Thanks, too, for the hospitality provided by Abington Store, Colebrooke Arms, and Hopetoun Arms and their much-welcome mince pies, choc. Yule log, lots of tea/coffee - which kept us all keeping on.
We managed to raise c.£160 for Cancer Research. Thanks for the kind donations! :)

and... evening worship: our Carol Service in Scotland's highest village
We finished the day with our annual Carol Service, in Scotland's highest village, Wanlockhead,
followed by some fab home baking. Thanks, as ever, to our friends from Leadhills Silver Band
[from Scotland's second highest village!] and to the fabulous Mary Hamilton, for providing the
music. And thanks too, to: Teresa Brasier, who put the service together, and to all the readers.
Below is a snippet of our final carol for the evening - apol's for the wobbly camera work on the
small Android phone!

Friday, 16 December 2016

Lunch Club, December


Join us as we bring our Lunch Club year to a seasonal close... We meet in the Church Hall, 12.30pm on Wed 21 December.
All welcome! Cost - £5

For catering purposes, please let Jenny Worthington know by the Mon evening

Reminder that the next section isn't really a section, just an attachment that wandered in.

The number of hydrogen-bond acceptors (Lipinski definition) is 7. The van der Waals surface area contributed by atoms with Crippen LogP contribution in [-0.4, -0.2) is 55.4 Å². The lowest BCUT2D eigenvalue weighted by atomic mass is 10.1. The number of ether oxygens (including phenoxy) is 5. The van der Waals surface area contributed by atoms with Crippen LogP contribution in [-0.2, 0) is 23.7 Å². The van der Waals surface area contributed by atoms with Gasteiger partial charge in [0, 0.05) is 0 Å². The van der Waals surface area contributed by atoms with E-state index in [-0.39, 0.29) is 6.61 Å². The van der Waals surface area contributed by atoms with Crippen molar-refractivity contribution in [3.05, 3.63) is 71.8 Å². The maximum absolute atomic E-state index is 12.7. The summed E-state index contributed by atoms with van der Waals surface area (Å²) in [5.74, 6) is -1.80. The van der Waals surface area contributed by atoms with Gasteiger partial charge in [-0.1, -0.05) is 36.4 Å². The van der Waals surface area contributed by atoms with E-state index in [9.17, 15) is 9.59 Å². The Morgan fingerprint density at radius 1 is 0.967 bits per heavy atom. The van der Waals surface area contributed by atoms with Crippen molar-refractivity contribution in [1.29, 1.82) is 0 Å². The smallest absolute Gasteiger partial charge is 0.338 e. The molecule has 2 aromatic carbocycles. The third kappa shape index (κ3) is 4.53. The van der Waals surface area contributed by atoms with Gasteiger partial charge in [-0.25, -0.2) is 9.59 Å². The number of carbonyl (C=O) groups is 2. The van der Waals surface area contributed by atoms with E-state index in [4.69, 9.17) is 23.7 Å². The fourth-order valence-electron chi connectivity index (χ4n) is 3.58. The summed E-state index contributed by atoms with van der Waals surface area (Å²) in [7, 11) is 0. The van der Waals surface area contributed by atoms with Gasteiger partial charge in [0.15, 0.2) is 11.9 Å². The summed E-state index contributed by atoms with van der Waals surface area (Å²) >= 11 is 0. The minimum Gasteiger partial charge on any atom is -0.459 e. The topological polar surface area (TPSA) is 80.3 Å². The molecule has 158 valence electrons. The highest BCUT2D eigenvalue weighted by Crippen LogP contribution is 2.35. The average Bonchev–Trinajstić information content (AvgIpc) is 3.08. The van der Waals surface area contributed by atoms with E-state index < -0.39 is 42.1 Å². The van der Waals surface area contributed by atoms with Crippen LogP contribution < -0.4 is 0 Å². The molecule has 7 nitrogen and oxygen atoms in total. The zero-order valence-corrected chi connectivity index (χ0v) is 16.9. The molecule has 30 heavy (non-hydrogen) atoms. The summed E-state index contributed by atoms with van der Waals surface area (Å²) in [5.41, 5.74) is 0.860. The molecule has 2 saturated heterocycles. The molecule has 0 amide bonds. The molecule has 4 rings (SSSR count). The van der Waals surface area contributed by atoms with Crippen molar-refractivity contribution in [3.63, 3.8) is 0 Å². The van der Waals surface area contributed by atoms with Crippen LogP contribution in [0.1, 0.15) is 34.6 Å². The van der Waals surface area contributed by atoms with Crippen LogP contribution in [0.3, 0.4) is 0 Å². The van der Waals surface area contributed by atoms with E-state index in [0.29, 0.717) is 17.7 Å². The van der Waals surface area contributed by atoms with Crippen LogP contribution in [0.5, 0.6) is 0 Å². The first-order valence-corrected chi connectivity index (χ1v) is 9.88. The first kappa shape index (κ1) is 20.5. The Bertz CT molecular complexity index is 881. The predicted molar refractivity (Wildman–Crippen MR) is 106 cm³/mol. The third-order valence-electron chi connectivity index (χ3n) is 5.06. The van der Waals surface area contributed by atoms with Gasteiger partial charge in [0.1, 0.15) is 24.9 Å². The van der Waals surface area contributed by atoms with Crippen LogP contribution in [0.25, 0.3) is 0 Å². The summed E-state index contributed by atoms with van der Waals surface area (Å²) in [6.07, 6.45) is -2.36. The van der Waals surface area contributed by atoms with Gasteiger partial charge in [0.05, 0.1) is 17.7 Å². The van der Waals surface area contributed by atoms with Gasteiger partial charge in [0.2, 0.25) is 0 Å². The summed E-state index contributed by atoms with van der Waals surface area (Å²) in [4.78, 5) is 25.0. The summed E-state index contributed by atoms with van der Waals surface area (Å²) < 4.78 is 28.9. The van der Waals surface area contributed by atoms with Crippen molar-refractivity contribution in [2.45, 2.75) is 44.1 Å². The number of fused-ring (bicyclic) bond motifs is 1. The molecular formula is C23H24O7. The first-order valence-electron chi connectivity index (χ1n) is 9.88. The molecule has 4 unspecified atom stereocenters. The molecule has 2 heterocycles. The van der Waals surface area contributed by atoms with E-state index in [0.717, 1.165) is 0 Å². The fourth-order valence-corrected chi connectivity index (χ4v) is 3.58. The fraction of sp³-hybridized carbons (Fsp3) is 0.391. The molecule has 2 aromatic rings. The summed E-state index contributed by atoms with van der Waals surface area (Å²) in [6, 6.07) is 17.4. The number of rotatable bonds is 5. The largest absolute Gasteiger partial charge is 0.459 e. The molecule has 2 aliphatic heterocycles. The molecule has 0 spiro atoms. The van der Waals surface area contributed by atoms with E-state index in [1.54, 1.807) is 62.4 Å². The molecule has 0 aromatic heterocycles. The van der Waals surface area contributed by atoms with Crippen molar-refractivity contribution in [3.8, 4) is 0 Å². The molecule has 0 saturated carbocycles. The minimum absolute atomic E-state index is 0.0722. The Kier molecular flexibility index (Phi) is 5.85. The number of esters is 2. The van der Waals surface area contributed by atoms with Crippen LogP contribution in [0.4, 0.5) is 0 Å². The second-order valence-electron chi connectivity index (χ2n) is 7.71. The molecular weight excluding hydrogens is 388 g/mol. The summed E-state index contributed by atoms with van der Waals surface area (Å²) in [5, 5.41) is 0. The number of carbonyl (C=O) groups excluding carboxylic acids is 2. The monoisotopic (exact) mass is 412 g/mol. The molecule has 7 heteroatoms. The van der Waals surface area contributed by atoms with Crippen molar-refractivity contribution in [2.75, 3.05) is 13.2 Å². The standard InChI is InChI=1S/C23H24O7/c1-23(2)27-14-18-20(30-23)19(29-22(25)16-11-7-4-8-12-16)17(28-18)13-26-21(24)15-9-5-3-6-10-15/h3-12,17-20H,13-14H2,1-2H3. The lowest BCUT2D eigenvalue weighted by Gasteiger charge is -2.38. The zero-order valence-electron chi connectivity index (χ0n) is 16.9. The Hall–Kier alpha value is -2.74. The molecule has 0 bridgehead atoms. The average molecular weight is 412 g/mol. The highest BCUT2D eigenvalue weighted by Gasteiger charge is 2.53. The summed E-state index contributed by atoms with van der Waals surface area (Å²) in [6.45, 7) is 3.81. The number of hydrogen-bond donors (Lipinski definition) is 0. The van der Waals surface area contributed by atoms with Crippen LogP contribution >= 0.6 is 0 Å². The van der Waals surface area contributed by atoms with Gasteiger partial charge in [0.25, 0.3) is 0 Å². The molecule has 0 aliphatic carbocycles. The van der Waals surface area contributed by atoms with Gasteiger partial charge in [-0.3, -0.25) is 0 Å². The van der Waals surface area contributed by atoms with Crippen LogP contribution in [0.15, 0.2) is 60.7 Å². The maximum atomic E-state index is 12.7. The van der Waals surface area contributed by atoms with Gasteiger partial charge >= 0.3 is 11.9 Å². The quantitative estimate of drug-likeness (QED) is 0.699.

Tuesday, 13 December 2016

Sunday 11 Dec, wk16 - 'ready, willing, able'...WMRBW

Our readings on Sunday were:
Micah 5:2-5a and Matthew 1:1-18 to 2:15.

Through the use of reflective imagination we heard Joseph's story,
some gathered thoughts from the Wise Men, and listened to what King Herod had to say. These short reflections were later gathered together for a brief homily...

Three weeks of Advent waiting, watching, and wondering.
Week One – and we wondered:
‘are we ready?’
Week Two – and we wondered:
‘are we willing?’
This week, Week Three, perhaps our wondering moves us to ask:
‘are we able?’
Joseph, when confronted with difficult news, also wondered: what should he do?
How could he move from betrothal, to marriage with Mary, given her ‘condition’?
What would people think?
It was just not the ‘done thing’.
Names mattered:
if he married her, and it got out that he was not the father
Joseph’s name would count for nothing.
Rather than being named as someone ‘respectable’ his name,
along with his family’s, would be mud.
He’d already determined to break off the relationship – but he was a decent man,
so he was preparing to break things off quietly, so as not to bring attention,
not to bring scandal upon Mary and her family.
And then, something changes.
Overturning the weight of societal expectations,
the burden of culture, and appropriate behaviour,
Joseph suddenly changes course.
He’s ready to wait and watch and prepare with Mary for the longed-for Messiah.
He’s willing to say ‘yes’ to God, and let go of his need for a ‘good reputation’.
He finds himself able to break out of the confines that he’s been boxed in to
by society, culture, and religious law – this, in order to do what is right.
In the process of saying ‘yes’ to God, Joseph discovers he need not be afraid